The Sentry Box recently celebrated its 40th anniversary and Johansen will never forget the comments and appreciation of one long-time customer who brought him a bottle of wine and a beautiful two-page handwritten letter about how much the store had meant to him.
“He’s a normal guy, you know? But it was really, really flattering to know that you’ve had that kind of impact.”
But what Johansen enjoys more than anything else is gaming with family and fellow gaming enthusiasts.
This set of dice from Sentry Box is the best selling item in the store. Photo by Daniel Gonzalez.
“You know, that’s what makes you feel good — when you make someone’s evening. I never want to recommend a higher-priced game that I don’t like. I have to tell people: ‘Just because you don’t like it, doesn’t mean they won’t. But if you recommend it you better like it,’” he says.
Johansen compares the way he runs his business to the classic war strategy game Fire in the East, which uses over 2,500 pieces to simulate the fighting in the Soviet Union that took place during the Second World War. It can take months or even years to play.
“It’s all because each piece represents a division, regimen or a battalion and it’s got combat strengths and different abilities. And in some ways, running this place is like that. There’s so many moving parts and pieces to it.”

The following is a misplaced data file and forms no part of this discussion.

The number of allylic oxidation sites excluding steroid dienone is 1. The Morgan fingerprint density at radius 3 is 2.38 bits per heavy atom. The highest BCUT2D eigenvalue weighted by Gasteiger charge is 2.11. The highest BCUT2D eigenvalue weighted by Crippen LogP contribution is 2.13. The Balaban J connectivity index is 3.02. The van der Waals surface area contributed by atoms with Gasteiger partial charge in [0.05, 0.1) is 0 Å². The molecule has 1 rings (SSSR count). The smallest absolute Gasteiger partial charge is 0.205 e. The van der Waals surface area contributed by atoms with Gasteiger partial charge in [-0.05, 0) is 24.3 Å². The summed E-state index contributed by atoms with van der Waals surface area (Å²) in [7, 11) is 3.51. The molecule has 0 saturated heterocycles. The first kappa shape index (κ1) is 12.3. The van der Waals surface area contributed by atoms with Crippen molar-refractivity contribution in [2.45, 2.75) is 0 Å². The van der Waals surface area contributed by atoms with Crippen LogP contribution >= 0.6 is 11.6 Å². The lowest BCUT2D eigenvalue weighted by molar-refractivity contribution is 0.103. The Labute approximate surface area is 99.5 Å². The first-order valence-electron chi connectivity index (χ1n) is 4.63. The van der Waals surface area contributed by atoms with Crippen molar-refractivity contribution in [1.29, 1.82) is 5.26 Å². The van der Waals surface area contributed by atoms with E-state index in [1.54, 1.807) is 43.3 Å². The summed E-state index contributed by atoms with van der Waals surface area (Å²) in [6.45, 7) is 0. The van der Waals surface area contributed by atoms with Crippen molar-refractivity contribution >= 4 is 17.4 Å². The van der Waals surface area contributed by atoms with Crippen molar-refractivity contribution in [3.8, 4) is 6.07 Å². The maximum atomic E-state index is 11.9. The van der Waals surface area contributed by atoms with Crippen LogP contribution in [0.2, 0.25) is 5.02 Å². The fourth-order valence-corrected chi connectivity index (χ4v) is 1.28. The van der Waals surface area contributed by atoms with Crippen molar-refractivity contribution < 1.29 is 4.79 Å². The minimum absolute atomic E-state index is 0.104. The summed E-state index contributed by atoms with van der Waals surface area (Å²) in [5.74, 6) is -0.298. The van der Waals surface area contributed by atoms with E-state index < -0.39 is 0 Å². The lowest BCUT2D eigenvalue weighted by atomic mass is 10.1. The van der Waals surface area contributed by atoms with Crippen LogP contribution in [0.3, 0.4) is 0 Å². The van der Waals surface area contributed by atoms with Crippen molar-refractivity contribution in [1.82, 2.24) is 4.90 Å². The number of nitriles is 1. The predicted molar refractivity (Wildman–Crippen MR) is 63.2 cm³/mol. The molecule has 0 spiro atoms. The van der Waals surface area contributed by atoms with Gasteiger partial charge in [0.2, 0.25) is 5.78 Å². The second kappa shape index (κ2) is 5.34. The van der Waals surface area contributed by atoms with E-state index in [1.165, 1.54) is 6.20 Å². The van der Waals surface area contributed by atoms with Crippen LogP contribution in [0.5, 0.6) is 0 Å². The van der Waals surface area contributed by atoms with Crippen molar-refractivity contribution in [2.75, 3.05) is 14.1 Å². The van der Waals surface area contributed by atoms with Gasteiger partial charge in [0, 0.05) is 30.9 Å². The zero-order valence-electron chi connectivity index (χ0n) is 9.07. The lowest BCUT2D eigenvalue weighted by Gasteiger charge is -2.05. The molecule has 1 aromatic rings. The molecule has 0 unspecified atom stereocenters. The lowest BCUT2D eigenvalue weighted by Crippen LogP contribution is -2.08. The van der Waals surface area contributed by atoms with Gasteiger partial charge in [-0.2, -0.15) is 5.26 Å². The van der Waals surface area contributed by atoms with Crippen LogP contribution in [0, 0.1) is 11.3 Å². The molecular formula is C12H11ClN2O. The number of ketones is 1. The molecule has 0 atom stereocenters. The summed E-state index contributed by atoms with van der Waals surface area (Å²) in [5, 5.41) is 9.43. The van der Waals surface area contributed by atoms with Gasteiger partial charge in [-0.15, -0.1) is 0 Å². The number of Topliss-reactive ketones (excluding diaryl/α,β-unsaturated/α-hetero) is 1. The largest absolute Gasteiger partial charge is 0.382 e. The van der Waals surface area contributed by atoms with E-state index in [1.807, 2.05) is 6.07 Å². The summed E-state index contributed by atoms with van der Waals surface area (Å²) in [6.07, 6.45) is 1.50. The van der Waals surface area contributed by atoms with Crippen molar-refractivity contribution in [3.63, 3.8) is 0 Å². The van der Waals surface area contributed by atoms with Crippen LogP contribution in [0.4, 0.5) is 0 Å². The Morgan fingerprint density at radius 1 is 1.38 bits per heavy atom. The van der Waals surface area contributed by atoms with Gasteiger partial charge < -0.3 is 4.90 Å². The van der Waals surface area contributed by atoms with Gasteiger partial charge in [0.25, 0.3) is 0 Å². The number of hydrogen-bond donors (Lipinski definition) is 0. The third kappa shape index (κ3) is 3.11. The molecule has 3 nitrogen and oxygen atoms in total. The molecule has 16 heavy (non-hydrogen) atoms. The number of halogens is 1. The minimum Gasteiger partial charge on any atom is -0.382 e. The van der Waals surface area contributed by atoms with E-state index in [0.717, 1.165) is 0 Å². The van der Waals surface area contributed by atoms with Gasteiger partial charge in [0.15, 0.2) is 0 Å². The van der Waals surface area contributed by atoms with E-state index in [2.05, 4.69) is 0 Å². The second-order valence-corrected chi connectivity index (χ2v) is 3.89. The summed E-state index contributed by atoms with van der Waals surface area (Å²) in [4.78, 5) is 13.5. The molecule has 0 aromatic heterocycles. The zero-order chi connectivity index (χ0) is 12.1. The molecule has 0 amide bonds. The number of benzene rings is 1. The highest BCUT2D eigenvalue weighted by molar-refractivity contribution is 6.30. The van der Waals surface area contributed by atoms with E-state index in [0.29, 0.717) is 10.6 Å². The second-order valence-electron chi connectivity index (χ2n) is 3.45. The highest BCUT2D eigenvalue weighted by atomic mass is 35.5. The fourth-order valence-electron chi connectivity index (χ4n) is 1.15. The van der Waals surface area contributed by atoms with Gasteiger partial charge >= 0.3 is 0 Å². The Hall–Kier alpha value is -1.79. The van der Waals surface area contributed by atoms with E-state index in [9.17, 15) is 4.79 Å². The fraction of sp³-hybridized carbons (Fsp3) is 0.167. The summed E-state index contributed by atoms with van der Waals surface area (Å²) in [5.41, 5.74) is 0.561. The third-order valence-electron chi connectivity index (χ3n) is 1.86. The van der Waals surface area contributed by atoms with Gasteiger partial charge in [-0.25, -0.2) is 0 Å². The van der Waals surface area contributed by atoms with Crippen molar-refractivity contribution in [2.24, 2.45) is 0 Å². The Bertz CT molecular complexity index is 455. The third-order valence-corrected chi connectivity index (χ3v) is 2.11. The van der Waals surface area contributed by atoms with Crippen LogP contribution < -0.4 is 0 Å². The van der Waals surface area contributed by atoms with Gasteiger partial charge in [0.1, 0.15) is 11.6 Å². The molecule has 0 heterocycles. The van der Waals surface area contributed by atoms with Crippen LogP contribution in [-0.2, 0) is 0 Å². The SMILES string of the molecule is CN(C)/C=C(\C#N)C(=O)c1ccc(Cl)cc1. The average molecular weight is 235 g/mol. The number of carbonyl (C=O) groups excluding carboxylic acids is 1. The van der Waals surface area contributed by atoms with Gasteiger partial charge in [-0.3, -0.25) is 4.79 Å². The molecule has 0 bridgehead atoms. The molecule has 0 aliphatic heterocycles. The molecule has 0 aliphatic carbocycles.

He believes that games, life and his business are all the same. There is no meaning in simply winning or losing. It’s all about the experience.
“You don’t want to gloat if you sell a game to somebody. That is not the win. The win is having the good game.”
Johansen continues to share his passion of games with anyone who enters his store. Although he achieved his goal of owning his own game store, he has no plans of retiring.
“Probably what I’ll do is keep working for another 10 years as my daughter says. I’m 63 now. I have no real desire to retire, but once you hit 60, you start thinking about things a little bit. But what would I do, play games and read books?”
Johansen and The Sentry Box are located at 1835 – 10 Ave. SW.
This story is part of our March-April print issue. Check out the digital version here or grab a copy at newsstands across the city.
Editor: Kaeliegh Allan | email@example.com